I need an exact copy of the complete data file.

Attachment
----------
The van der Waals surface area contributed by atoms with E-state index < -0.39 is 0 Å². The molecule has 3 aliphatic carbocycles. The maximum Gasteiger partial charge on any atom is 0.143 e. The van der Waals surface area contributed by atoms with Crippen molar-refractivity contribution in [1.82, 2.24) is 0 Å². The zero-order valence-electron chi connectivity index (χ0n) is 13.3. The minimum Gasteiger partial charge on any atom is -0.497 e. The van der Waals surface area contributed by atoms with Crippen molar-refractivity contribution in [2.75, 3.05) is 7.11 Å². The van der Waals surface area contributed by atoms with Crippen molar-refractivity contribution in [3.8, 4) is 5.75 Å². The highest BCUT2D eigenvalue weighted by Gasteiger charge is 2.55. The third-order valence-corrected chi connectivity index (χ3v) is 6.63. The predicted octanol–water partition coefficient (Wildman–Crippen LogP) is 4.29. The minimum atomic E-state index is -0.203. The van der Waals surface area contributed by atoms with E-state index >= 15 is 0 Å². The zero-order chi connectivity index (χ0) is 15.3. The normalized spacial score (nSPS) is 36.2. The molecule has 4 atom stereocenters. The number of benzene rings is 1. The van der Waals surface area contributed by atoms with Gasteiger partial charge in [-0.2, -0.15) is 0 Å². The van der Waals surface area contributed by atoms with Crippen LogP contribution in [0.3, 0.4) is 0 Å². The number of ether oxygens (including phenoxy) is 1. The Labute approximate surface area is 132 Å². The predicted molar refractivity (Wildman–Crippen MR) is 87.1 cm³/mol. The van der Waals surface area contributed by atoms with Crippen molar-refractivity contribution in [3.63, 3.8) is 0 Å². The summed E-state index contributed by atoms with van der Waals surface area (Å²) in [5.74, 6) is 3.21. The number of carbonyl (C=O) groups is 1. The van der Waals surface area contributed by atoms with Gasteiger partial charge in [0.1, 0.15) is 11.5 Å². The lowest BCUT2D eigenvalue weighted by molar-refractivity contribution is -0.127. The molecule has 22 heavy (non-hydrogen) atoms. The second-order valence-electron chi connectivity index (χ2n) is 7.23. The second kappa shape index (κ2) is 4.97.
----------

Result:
The van der Waals surface area contributed by atoms with E-state index < -0.39 is 0 Å². The molecule has 3 aliphatic carbocycles. The maximum Gasteiger partial charge on any atom is 0.143 e. The van der Waals surface area contributed by atoms with Crippen molar-refractivity contribution in [1.82, 2.24) is 0 Å². The zero-order valence-electron chi connectivity index (χ0n) is 13.3. The minimum Gasteiger partial charge on any atom is -0.497 e. The van der Waals surface area contributed by atoms with Crippen molar-refractivity contribution in [2.75, 3.05) is 7.11 Å². The van der Waals surface area contributed by atoms with Crippen molar-refractivity contribution in [3.8, 4) is 5.75 Å². The highest BCUT2D eigenvalue weighted by Gasteiger charge is 2.55. The third-order valence-corrected chi connectivity index (χ3v) is 6.63. The predicted octanol–water partition coefficient (Wildman–Crippen LogP) is 4.29. The minimum atomic E-state index is -0.203. The van der Waals surface area contributed by atoms with E-state index >= 15 is 0 Å². The zero-order chi connectivity index (χ0) is 15.3. The normalized spacial score (nSPS) is 36.2. The molecule has 4 atom stereocenters. The number of benzene rings is 1. The van der Waals surface area contributed by atoms with Gasteiger partial charge in [-0.2, -0.15) is 0 Å². The van der Waals surface area contributed by atoms with Crippen LogP contribution in [0.3, 0.4) is 0 Å². The number of ether oxygens (including phenoxy) is 1. The Labute approximate surface area is 132 Å². The predicted molar refractivity (Wildman–Crippen MR) is 87.1 cm³/mol. The van der Waals surface area contributed by atoms with Crippen molar-refractivity contribution in [3.63, 3.8) is 0 Å². The summed E-state index contributed by atoms with van der Waals surface area (Å²) in [5.74, 6) is 3.21. The number of carbonyl (C=O) groups is 1. The van der Waals surface area contributed by atoms with Gasteiger partial charge in [0.1, 0.15) is 11.5 Å². The lowest BCUT2D eigenvalue weighted by molar-refractivity contribution is -0.127. The molecule has 22 heavy (non-hydrogen) atoms. The second-order valence-electron chi connectivity index (χ2n) is 7.23. The second kappa shape index (κ2) is 4.97.